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Commission on Common Ownership Communities

Minutes of the Monthly Meeting

June 3, 2015


The monthly meeting of the Commission on Common Ownership Communities was called to order at 7:07 pm by Chairperson Rand H. Fishbein.
Present: Commissioners Fishbein, Winegar, Brandes, Coyle, Cromwell, Ethier, Fonoroff, Mays, Rahmani, Stone, Weinstein, Zajic (12)
Absent: Commissioners Molloy, Dubin (2).  There is one vacancy.
Also attending: Walter Wilson, Associate County Attorney:  Peter Drymalski, CCOC Staff; Kristin Latham, Office of Legislative Oversight; Steven Muse, Larry Dorney, OCP Director Eric Friedman, Wayne Amchin, Dallas Valley.
            1. MINUTES.  The minutes of the May meeting were unanimously approved as drafted.  (Commissioner Cromwell abstained.)
            2. COMMUNITY FORUM:
            Mr. Larry Dorney circulated a printed statement in which he stated that in a recent legal action against him, he objected to a nolle prosequi, and he appealed the dismissal of the case to the Circuit Court and demanded a trial by jury.  He asked for comments.  Mr. Wilson advised that no comments by the CCOC were necessary.
            Mr. Steven Muse presented a copy of a letter previously submitted to the CCOC listing several errors he believed the hearing panel made in his case.  He complained that the CCOC was taking too long to respond.  He also stated that he disagreed with the panel’s ruling that the open meetings statute did not apply to all meetings of the association’s board of directors.  Mr. Wilson replied that Mr. Muse might have confused the Open Meetings Act for government agencies with the open meetings statute in the HOA Act, and they are not identical.  Mr. Drymalski also pointed out that the real problem with the interpretation of the HOA Act’s open meetings section is that the law does not define what is a “meeting” that is covered by the Act.
            The staff presented its summaries and recommendations for Case Numbers 40-14, 54-14, 72-14 and 88-14.  Mr. Wilson concurred in the staff’s recommendations.  The Commission voted unanimously to accept jurisdiction of those cases.  The Commission voted unanimously to refer ##40-14 and 54-14 to a hearing panel for further action and to recommend to the hearing panel that it order the parties to attend mediation prior to their hearings.  The Commission voted unanimously to enter orders of default in ##72-14 and 88-14 and to refer them to hearing panels for further action, with the recommendation that if the respondents did file motions to vacate the defaults, then the hearing panel consider ordering the parties to attend a mediation session prior to any hearing or judgment on the cases. 
            The Commission voted unanimously to accept jurisdiction of Items 2, 3, 4. 7 and 8 of the staff summary in #95-14, and to reject jurisdiction of Items 1, 5, 6, and 9.  The Commission also voted to recommend that the hearing panel to which it assigned the case order the parties to attend a mediation session prior to any hearing in the case.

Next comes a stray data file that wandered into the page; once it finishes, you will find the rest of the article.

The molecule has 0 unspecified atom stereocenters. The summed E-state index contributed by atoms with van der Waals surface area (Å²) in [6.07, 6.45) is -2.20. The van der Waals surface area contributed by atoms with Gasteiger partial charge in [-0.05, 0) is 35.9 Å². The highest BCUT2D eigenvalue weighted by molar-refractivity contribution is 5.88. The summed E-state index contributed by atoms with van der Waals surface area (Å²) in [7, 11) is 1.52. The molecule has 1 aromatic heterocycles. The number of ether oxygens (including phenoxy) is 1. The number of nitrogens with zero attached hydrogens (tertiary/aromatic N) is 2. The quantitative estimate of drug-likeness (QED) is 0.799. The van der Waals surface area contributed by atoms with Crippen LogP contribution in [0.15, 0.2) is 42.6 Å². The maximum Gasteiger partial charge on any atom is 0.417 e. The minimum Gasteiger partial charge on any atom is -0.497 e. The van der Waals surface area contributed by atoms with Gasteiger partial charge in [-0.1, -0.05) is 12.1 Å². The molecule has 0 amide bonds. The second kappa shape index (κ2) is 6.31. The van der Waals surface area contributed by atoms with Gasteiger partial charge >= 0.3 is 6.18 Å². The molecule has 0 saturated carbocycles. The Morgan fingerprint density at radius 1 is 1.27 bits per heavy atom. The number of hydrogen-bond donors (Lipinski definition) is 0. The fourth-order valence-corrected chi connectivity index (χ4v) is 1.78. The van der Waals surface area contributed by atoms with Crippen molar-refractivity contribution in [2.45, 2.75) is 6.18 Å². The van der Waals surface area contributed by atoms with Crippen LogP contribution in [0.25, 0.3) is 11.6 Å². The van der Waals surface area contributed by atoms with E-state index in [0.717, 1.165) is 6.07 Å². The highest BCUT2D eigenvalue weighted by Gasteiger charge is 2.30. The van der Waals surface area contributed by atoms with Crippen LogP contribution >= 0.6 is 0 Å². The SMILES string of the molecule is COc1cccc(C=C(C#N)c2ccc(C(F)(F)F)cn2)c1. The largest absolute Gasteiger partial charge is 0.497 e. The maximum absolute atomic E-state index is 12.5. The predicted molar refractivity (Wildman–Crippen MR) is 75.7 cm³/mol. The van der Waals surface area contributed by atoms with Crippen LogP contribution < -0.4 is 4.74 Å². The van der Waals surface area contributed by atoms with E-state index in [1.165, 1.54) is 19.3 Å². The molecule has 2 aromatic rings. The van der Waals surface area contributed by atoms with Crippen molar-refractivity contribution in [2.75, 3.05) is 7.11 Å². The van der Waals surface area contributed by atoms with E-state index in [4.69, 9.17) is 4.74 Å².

The Commission appointed the following panels: to ##40-14 and 54-14, Ethier, Weinstein and Cromwell; to ##72-14 and 88-14, Ethier, Rahmani, Fishbein; to #95-14, Winegar, Mays, Coyle.
            Ms. Winegar reported that she attended an open meeting of the Chelsea Towers Condominium, attended by 11 people.  They had several questions about proper procedures and about crime in the area.
            Staff summarized the decision in Lopez v. Spring Lake Condominium, #30-13.  Mr. Zajic asked why the panel did not order the Complainant to pay attorney fees since she did not present a strong case.  Mr. Fonoroff replied that the panel was unhappy that the Respondent never sat down with the Complainant before the hearing to explain to her why it was doing what it did, and that the case might have been settled if it had done so.
            Mr. Wilson reported that Circuit Judge Ronald Rubin reversed the CCOC’s decision in Baroni v. Avenel , #55-11.  The court concluded that the CCOC hearing panel had misapplied the law relating to the “business judgment rule” by impermissibly substituting its judgment for what the court viewed as a legitimate business decision by the HOA to adopt roofing guidelines under which natural slate was the only Class A rated roof material approved for home roofing projects in the affected area of the community.  In its ruling from the bench, the judge did not specifically address the proper interpretation of County Code Section 22-98 or the scope of the CCOC’s authority to grant injunctive relief under County Code Section 10B-13 other than to say that deciding whether the CCOC may issue injunctions was unnecessary to resolve the matter before the court .  (Section 22-98 prohibits an HOA from enforcing a rule that would require a member to install a roof material that lacks a Class A fire resistant rating.)  The “business judgment” rule was one of the primary grounds for appeal argued by the parties, but not by the County whose argument focused on interpretation of applicable County Code provisions.  However, the judge’s ruling is not binding on any other Circuit Court judges in other cases.  Mr. Wilson thought that the judge’s ruling did not affect the Fire Marshal’s interpretations of Section 22-98 as stated in the CCOC opinion.  Any further appeal must be authorized by the County Executive.  The consensus of the Commission was to support an appeal.